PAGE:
A Pictorial History of Laindon's Buses (2 of 2)

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  • Brings my childhood back to life. We moved to Dunton Road in 1956 when I was 9 and buses played a big part. The 255 (Billericay to Laindon stations via Little Burstead) and 257 ( Laindon to Bulphan, infrequent) passed our door but I had to walk to the Old Fortune or the New Fortune (on an unmade Queens Road) to catch a bus to school. First to Laindon Park Primary on the 258 – very exciting when it went there via Wash Road and and the ford was deep – then to grammar school in Grays on the 53 which as noted covered the mammoth route from Tilbury Ferry to Clacton and Harwich.
    Later when I began my first job in London, there was a connecting 255 from Laindon station in the evening but there were certain sadistic bus drivers who would move off just as I exited the station and ran towards the bus.
    Laindon’s growth is inextricably linked to the inter war plotland movement and our house was surrounded by little bungalows built by their owners on plots which I believe were sold for £5! Does anyone have direct experience of this?

    By Terry Robinson (18/05/2021)
  • Wonderful memories . I worked as a driver for Eastern National, running out of the Bull depot, corner of Clayhill Road and Timberlog Lane. The last shift finished about 1 am. Names I can remember are Ted and Eileeen South, Kerseys, John Bender, Ken Ault and wife. Many cups of tea in the café in Laindon station with a Juke box on the wall that you had to thumb to start playing. Good times.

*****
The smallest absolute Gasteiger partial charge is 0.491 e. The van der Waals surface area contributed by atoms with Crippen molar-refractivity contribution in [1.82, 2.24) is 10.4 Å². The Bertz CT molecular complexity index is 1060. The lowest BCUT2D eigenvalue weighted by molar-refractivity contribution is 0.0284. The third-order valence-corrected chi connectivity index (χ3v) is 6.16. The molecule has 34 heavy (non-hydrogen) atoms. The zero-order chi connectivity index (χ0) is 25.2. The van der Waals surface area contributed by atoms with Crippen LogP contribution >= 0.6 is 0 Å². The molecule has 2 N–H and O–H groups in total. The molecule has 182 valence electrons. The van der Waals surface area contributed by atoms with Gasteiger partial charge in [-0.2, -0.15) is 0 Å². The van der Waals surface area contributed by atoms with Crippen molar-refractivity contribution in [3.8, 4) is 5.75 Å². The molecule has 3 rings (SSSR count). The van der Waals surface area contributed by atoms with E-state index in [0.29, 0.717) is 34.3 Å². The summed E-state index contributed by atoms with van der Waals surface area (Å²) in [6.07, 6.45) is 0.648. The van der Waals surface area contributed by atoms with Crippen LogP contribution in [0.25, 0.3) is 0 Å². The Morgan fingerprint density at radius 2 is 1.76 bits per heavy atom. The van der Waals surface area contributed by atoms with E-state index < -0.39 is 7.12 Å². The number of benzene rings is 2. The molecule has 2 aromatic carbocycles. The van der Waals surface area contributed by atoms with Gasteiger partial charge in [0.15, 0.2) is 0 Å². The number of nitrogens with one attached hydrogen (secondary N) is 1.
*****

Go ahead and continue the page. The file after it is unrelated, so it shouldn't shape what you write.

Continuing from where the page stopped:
By Harry Horton (13/10/2019)
  • When Basildon New Town started being built in 1954 we used to take the 2A bus from Romford Market to Whitmore Way in Basildon to visit relations who had moved there from Walthamstow. Remember the return journey in the dark as most of the route was through the open countryside until you reached Hornchurch. Brilliant memories of those days before the car took over.

    By Roy Beiley (30/08/2018)
  • Hello Everyone
    I remember quite well the Eastern National service from Doesgate Lane, Bulphan, to Laindon Station, via Langdon Hills. Very steep, the old Bristol L only just made it.
    Later on in years it travelled along Lower Dunton Road, we, my mum and me, used to catch it at the Haystack, the King’s House at the bottom of Stack Avenue, where we lived with my Grandfather. It then crossed the very busy A127 at Wayletts garage then along to Dunton Road.
    In 1974, I became a bus driver for Eastern National. I often drove the 238 route to Doesgate Lane whereupon I turned around to return to the station. I enjoyed many a cuppa at Station Approach Cafe.
    It was my favourite route, as I knew many of the people who boarded my bus, I tended to run a little late as I always got chatting to them about the old days.
    Now 44 years on I’ve just retired from all those years of bus driving! Enjoyed every minute of it. A big thank you for showing these great photographs.

    By Stephen Rose (17/01/2018)